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Is Getting Into Y Combinator Worth it For African Start-ups?


Y Combinator is arguably the most successful accelerator on the planet, with 4,000 funded start-ups with an aggregated valuation of $600B. The power law is in full effect -- it's likely that less than 100 of those 4,000 start-ups make up 90%+ of the valuation (source).


So, is YC worth the hype for African start-ups? Like everything in life, it all depends on the context and timing. Here are the pros and cons.


Pros

  1. Instant credibility. If you get through the YC hoops, you can forever say YC class of XX, and that carries street cred for the rest of your entrepreneurial life. With a 1.5–2% acceptance rate, you are the creme de la creme. You are the one company accepted out of 50.

  2. Marketing & Fundraising — probably on the order of hundreds of thousands of dollars worth. One company I invested in was accepted into YC. They did their demo day on Tuesday. By that evening, they had set up 100 investor calls. The co-founders each took shifts around the clock, doing 30-minute calls with potential investors from just about every time zone on the planet. Even if you hired a $200,000 third-party cap intro service, you couldn’t get that kind of coverage. Definitely not the intensity/concentration, shortening your fundraising cycle drastically. That's very valuable as the most precious resource at the start-up is the time & attention of the founding team. And that’s saying nothing about the invaluable coaching the YC team provides to help you craft your pitch. It’s not easy or straightforward to give a compelling pitch in such a short time (here's my 9 tips to level up your pitch). YC gives you that laser-sharp focus to say the right things well and even more importantly, to leave out the right things.

  3. Full Due Diligence Work-up and Upgrade. As painful as it is in the moment, your books are clean and so is your structure, compliance, and legal. It’s standardized and as such, provides comfort to hundreds — if not, thousands — of global investors. Maybe more importantly, this gives you peace of mind that this part is sorted for the next season.

  4. Alumni network / contacts. It’s a very selective, exclusive club you are now a part of (albeit arguably less so now). YC-mates generally are happy to help each other, even if your YC start-ups has failed.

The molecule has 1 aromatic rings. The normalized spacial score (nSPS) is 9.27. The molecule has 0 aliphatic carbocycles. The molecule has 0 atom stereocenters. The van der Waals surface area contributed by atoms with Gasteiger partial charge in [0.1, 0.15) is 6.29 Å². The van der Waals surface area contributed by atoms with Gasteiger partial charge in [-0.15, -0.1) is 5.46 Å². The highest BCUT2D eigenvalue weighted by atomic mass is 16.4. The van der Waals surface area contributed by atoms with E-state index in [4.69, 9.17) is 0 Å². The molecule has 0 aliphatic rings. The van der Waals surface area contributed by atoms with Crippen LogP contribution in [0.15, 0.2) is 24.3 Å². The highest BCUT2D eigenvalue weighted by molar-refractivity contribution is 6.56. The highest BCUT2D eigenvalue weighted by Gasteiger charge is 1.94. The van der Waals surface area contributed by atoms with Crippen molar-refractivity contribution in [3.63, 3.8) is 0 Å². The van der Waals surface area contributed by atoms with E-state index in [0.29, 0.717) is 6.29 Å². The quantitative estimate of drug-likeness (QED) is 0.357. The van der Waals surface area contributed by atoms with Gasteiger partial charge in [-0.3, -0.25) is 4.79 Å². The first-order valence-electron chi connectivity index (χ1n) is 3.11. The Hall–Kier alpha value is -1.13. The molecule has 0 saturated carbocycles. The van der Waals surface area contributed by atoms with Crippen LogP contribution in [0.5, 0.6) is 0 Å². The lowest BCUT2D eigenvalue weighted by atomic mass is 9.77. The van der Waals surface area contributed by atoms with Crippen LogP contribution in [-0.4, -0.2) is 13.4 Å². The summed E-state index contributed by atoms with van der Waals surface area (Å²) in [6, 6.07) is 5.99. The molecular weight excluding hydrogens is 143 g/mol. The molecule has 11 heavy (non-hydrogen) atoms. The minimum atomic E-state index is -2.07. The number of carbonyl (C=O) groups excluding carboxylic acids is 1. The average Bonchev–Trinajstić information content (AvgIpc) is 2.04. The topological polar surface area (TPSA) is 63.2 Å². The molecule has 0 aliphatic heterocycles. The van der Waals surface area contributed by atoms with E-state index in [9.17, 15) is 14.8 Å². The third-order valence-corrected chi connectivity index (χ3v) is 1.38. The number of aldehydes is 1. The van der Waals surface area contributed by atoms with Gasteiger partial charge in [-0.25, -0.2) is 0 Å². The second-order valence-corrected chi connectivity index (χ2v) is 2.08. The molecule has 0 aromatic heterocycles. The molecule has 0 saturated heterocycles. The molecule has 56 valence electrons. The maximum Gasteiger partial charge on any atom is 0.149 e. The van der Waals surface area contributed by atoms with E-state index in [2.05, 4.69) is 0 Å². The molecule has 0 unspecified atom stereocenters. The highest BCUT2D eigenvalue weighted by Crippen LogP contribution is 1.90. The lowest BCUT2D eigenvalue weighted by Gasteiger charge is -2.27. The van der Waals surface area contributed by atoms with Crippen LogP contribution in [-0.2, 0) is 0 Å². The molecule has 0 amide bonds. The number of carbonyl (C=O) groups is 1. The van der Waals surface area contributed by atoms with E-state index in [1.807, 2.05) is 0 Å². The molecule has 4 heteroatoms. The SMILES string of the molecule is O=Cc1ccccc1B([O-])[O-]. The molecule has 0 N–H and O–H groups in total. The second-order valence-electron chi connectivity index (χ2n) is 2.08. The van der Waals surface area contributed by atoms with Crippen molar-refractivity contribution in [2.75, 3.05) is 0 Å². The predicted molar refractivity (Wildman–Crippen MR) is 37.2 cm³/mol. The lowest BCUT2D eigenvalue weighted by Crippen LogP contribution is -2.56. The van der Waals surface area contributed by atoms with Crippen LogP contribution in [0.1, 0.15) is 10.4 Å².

5. African Start-Ups may benefit more than others, given the relative maturity and depth of other VC markets. Early-stage funding is hard, hard, hard anywhere, and especially in Africa. YC puts these African start-ups in front of investors who would otherwise not have considered African start-ups at all. There are now almost 100 YC-backed African start-ups — it’s now closer to normalized than unusual. YC published this advice piece specifically geared towards African start-ups — they want more applicants! And YC recently touted 8 African start-ups amongst their most valuable companies ever backed.

All in all, being a part of YC drastically reduces one of the most critical risks to an early-stage business — fundraising risk. And secondarily, compliance risk.


Cons

  1. YC is nowhere close to a golden ticket. Maybe that’s unfair, but let’s put this in context. YC is investing in companies at the earliest, riskiest stages, and most of the time (say 90-95% of the time), the start-ups they back will fail. That's not a flaw, but by design- it's the power law at work. Hard data is difficult to find — as failures and “quietly struggling” don’t always make the news. To put it more optimistically, a YC-backed company most likely has a higher chance of success and will fail faster compared to a non-YC start-up.

  2. (part 2) Sometimes, you get accepted into YC, do demo day, and you still don’t get a critical mass of investors. I've seen this happen as well.

  3. The “new” YC standard deal can be expensive, and is not always a great fit. $125k for 7% on a post-money SAFE implies a company valuation of <$2M. So, you have to hit YC at just the right moment. If you think your company is possibly worth up to $5M, I’d still seriously consider YC for all the benefits above; in the end, you’re only giving up a few percentage points extra. If you’re further down the path and closer to $10M, settling for a <$2M valuation may not be worth it. You are essentially "too late" for YC. If you’re too early, YC will probably tell you to apply again. Also pay attention to the $375k most favored nation part of the deal — this is new as of January 2022.

Not a Pro or Con - but jumping on the YC train also means you're jumping on the hypergrowth / blitzscaling journey to success. It's go big or go home. That's honestly not for most start-ups - anywhere in the world. We did some research on this a few years ago, listening to 100 GPs, LPs, and entrepreneurs working in Africa, and published this report: Chasing Outliers.


What is your experience with YC?

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